Increasing the Speed of a Website Improves User Experience
Image Source: Wikipedia
Speed of a website will also improve the experience for visitors.
This should be common sense.
After all, how many times have you left a website because it was taking forever to load?
Don’t guess your “speed of a website” problems; diagnose!
There are a lot of great tools out there, but we always recommend starting with Google’s PageSpeed Insights tool. Enter a URL, and let the tool do its thing.
Any score above 80 is decent. That being said, higher is better.
If you’d like a second opinion, use a tool such as GTmetrix.
Notice that some tools will give you different scores. That’s because they weigh problems differently.
The following are the two most important things you need to ensure: that (1) your page loads quickly (under 2 seconds) and (2) your page is as small as possible with the least number of requests.
The Google tool is the simplest and a good place to start.
It will give you the most important issues to fix (in red). Fix the orange ones if possible, but they don’t usually cause too much of a slowdown in your loading speed.
You should use other tool for more details: With GTmetrix as an example, you can click on the “waterfall” tab to see the exact amount of time each request took to fulfill.
Once you know what your problems are, fix them. Honestly, there is no way we can cover everything in this guide, but we’ll show you what to do if you have some common problems for increasing the speed of a website.
Start with your images: If you do nothing else, compress them.
Most types of images have unnecessary metadata that take up space, which can be deleted without causing any harm.
In addition, pick your file size carefully. JPEG files are usually smaller once compressed although not as high quality as PNG files. If possible, use vector images (SVG is the most popular format), which can scale to any dimension with no loss of quality.
Aside from optimized images, good web hosting and well-coded plugins, you have to make sure that you’re using proper caching.
For our setup, we use a plugin called W3 Total Cache.
W3 Total Cache is the fastest and most complete WordPress performance optimization plugin.
Here’s a few ways to increase the speed of your website in WordPress.
1. Choose a good host
2. Start with a solid framework/theme
3. Use an effective caching plugin like W3 Total Cache
4. Optimize images
Tools to Test and Improve the Speed of a Website
If you’re still having problems with site speed, or just curious to see how your page is doing in that area, there are plenty of free tools that can test the speed of a website. Here are ten tools that can test and help you improve the speed of a website.
1.) WebPage Test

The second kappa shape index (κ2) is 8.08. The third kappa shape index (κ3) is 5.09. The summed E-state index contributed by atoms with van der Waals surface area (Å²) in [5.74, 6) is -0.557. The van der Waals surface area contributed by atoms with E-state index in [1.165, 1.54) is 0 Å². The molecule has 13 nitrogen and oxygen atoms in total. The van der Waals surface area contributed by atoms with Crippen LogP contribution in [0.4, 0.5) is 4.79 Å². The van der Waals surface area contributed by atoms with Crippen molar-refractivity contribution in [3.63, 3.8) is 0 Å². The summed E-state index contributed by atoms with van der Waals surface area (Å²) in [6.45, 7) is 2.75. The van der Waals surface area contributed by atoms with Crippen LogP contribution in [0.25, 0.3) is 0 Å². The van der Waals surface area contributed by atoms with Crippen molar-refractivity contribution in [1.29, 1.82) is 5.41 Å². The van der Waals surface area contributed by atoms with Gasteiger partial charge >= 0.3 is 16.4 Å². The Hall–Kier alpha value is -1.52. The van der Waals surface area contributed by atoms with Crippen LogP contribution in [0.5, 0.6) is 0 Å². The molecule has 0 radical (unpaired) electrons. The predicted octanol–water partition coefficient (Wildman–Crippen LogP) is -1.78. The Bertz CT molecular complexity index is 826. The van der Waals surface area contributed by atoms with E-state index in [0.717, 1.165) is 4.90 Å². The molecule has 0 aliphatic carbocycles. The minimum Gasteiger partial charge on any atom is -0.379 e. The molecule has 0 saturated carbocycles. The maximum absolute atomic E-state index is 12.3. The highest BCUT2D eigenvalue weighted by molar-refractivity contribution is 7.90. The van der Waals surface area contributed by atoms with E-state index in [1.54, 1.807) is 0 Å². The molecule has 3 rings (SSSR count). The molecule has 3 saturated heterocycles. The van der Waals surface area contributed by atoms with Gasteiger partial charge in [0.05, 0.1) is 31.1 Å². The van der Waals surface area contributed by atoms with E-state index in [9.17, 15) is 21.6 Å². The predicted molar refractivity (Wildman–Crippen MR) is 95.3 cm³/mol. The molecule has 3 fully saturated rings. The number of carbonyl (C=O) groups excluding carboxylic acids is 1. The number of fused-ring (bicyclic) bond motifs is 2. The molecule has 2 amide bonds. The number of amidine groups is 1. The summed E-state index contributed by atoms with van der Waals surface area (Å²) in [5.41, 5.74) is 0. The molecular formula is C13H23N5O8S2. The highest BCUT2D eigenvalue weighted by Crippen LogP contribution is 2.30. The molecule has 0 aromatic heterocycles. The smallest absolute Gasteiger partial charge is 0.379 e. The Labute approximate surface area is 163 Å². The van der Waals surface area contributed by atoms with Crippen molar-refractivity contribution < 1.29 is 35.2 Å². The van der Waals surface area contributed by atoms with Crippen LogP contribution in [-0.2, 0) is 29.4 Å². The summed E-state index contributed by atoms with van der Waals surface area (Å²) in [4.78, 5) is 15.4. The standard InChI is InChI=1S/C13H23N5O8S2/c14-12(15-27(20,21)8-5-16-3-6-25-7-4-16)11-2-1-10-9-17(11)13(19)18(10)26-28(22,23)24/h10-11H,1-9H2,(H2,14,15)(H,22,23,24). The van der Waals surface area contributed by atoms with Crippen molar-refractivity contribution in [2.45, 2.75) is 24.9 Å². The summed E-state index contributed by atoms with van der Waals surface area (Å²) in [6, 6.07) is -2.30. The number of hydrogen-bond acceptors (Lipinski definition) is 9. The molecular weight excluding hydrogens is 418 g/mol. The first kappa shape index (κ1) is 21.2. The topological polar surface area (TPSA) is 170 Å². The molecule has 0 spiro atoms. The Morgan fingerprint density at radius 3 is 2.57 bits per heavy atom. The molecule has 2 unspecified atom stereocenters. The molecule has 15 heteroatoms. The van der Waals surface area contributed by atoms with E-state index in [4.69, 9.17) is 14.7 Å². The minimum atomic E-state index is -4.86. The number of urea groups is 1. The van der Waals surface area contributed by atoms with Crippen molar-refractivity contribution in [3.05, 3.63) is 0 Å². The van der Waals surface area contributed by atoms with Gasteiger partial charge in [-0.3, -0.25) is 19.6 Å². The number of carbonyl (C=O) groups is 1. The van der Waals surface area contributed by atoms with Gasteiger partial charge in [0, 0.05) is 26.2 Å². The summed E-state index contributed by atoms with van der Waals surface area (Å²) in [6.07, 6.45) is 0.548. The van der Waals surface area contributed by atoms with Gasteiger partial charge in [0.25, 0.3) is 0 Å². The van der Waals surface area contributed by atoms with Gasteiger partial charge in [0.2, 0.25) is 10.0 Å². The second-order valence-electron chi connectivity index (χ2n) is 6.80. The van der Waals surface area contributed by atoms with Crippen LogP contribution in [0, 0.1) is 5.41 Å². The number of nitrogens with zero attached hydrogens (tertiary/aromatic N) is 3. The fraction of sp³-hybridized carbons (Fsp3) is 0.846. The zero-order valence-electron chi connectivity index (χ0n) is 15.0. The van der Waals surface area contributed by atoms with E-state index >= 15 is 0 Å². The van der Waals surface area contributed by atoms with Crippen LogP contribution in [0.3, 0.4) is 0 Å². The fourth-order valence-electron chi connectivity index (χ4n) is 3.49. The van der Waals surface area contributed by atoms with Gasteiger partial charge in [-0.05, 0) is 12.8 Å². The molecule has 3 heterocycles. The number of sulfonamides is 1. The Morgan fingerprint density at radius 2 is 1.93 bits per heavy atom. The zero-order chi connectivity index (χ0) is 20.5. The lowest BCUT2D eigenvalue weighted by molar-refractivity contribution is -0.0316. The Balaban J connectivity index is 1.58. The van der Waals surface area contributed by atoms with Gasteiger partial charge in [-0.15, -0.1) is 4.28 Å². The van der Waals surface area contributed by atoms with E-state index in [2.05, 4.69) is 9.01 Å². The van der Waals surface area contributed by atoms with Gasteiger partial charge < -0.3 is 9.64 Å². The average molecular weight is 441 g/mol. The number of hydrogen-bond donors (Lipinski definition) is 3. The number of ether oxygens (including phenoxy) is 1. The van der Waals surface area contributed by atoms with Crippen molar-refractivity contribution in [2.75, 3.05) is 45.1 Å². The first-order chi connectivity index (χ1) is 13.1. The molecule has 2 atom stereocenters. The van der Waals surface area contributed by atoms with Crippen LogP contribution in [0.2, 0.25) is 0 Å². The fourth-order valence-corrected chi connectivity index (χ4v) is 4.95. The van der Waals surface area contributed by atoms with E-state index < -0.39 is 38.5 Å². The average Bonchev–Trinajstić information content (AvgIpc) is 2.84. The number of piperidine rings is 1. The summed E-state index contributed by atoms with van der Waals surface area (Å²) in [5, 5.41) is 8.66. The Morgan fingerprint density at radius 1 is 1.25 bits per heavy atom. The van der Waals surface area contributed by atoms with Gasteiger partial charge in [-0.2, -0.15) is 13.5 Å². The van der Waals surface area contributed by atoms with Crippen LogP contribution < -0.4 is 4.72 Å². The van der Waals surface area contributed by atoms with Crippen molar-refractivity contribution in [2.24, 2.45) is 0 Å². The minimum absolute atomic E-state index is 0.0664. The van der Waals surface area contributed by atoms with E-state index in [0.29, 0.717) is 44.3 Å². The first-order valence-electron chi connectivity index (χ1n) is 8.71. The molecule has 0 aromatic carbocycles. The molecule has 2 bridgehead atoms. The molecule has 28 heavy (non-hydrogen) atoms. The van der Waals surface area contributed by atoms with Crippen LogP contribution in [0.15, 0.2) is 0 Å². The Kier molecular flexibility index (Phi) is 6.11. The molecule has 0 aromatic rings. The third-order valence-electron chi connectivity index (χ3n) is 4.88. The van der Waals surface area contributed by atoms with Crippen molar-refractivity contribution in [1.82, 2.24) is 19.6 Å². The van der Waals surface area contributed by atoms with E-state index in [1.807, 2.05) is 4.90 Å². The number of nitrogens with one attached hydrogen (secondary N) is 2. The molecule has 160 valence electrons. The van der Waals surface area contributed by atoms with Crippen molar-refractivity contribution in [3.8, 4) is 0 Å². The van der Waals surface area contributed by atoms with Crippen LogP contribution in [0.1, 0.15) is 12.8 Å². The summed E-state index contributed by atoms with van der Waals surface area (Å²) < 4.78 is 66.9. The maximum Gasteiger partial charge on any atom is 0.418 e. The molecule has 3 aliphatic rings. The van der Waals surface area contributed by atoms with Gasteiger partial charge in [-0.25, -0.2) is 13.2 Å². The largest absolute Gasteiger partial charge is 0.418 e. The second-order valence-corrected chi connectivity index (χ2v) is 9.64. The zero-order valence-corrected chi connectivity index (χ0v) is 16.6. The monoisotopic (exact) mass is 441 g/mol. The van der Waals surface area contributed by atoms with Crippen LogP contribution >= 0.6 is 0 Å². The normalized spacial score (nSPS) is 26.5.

This tool is supported by Google and allows you to run a free website speed test. It provides waterfall charts that break down content, check for Page Speed optimization, and make suggestions for improvements after receiving a page speed score out of 100.
This is a must-use tool from Google. Besides being easy-to-use, you’ll receive a page speed score out of 100 and analysis of both the desktop and mobile versions of your site. You get recommendations that are divided into high-, medium- or low-priority.
This is an essential plugin if you have WordPress for SEO purposes, plus it can also determine your load time across multiple browsers.
This was designed by Yahoo! and has some pretty neat features like grades determined by predefined rule set or a user-defined rule set, suggestions for improvement and summary of components of the page.
Probably the best feature about this tool is that it performs tests on browsers like Chrome, which better reflects real-world conditions. Another nice feature is that you can see how well your speed is measuring up to parameters set-up by Google Page Speed and Yslow.
Your speed will receive two speed page grades from GTMetrix and Yslow, plus a charted history of page load times, analysis page sizes, and request counts.
If you use WordPress, this is a plugin you shouldn’t miss. It examines which plugins are slowing down your site.
8.) Webpage Analyzer
Provides you with page size, composition, and download time. This tool also comes with a summary of page components with advice on how to improve page load time.
9.) Load Impact
Unlike the other tools we’ve listed, Load Impact simulates a scenario where your page is flooded with users. This simulation will determine the areas where your site cracks, as well as how to fix any problems before they happen.
Site speed remains a big deal: it remains one of the factors used by Google to determine your site’s ranking. It’s also important because the faster a page loads, the more satisfied your customers will be.
You don’t have to fix 100% of the problems that tools highlight, but be careful when you ignore one.
Just because one page may have a fast loading speed doesn’t mean that all your pages do.
We suggest testing at least 10 pages across your site, preferably the ones that are the longest or largest (with the most images usually).
To optimize your website properly, hire search engine optimization expert like echoinnovateIT.